The Post 9/11 GI Bill went into effect on August 1, 2009. However, as with any new legislation, it could take some time for the Department of Veterans Affairs (VA) to begin paying benefits. No payments can be made under this program for training or education pursued before the effective date.
Eligibility for the GI Bill
At a minimum, you must have served at least 30 days of continuous active duty service after September 10, 2001 and be discharged due to a service-connected disability, or served 90 consecutive days of active duty service after September 10, 2001, and
- Be honorably discharged from Armed Forces or
- Be released from Armed Forces with service characterized as honorable and placed on the retired list, temporary disability retired list, or transferred to the Fleet Reserve or the Fleet Marine Corps
- Reserve or
- Be released from the Armed Forces with service characterized as honorable for further service in a reserve component or
- Be discharged or released from Armed Forces for EPTS (medical condition Existing Prior to Service,) HDSP (Hardship), CIWD (Condition Interfered with Duty) or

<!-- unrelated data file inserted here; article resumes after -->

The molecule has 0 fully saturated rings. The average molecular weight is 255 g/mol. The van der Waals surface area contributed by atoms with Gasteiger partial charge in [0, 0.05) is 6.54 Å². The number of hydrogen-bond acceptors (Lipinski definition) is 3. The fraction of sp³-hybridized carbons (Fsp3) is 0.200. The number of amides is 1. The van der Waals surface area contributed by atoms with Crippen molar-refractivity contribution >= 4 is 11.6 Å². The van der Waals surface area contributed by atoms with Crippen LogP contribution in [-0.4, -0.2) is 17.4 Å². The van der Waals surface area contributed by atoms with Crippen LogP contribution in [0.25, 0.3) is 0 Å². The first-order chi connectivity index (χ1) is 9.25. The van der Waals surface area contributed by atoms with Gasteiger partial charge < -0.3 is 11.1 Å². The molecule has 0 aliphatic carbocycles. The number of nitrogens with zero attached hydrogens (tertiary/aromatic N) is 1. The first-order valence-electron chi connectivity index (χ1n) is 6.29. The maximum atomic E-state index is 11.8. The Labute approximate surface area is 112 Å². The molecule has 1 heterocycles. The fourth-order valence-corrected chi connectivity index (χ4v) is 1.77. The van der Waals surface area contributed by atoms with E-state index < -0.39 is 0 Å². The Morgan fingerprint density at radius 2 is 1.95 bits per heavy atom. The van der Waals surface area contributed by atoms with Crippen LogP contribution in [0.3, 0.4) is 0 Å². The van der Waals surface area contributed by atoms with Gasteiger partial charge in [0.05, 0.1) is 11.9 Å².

- Continue to be on active duty.
To be eligible for the full benefit, you must have three years of active duty service after 9/11 or have been discharged due to a service-connected disability.
If you are an officer who graduated from a service academy or received ROTC scholarships, you also qualify for the new GI Bill benefits. However, your ROTC/Service Academy associated obligated active-duty service time does not count toward the three years necessary to qualify for the full benefits.
Note: You don’t have to pay into the Post 9/11 GI Bill to be eligible.
The Post 9/11 GI Bill will provide up to 100 percent of your tuition. In addition, the program provides a monthly housing stipend (BAH for E-5 with dependents), and a stipend of up to $1,000 a year for books and supplies. If you attend less than full-time, you will receive a portion of the payment based on the number of units enrolled. The amount of tuition and stipends paid will vary depending on your state of residence, number of units taken, and amount of post September 11, 2001 active duty service. Individuals must serve a continuous period of active duty after September 10, 2001 of: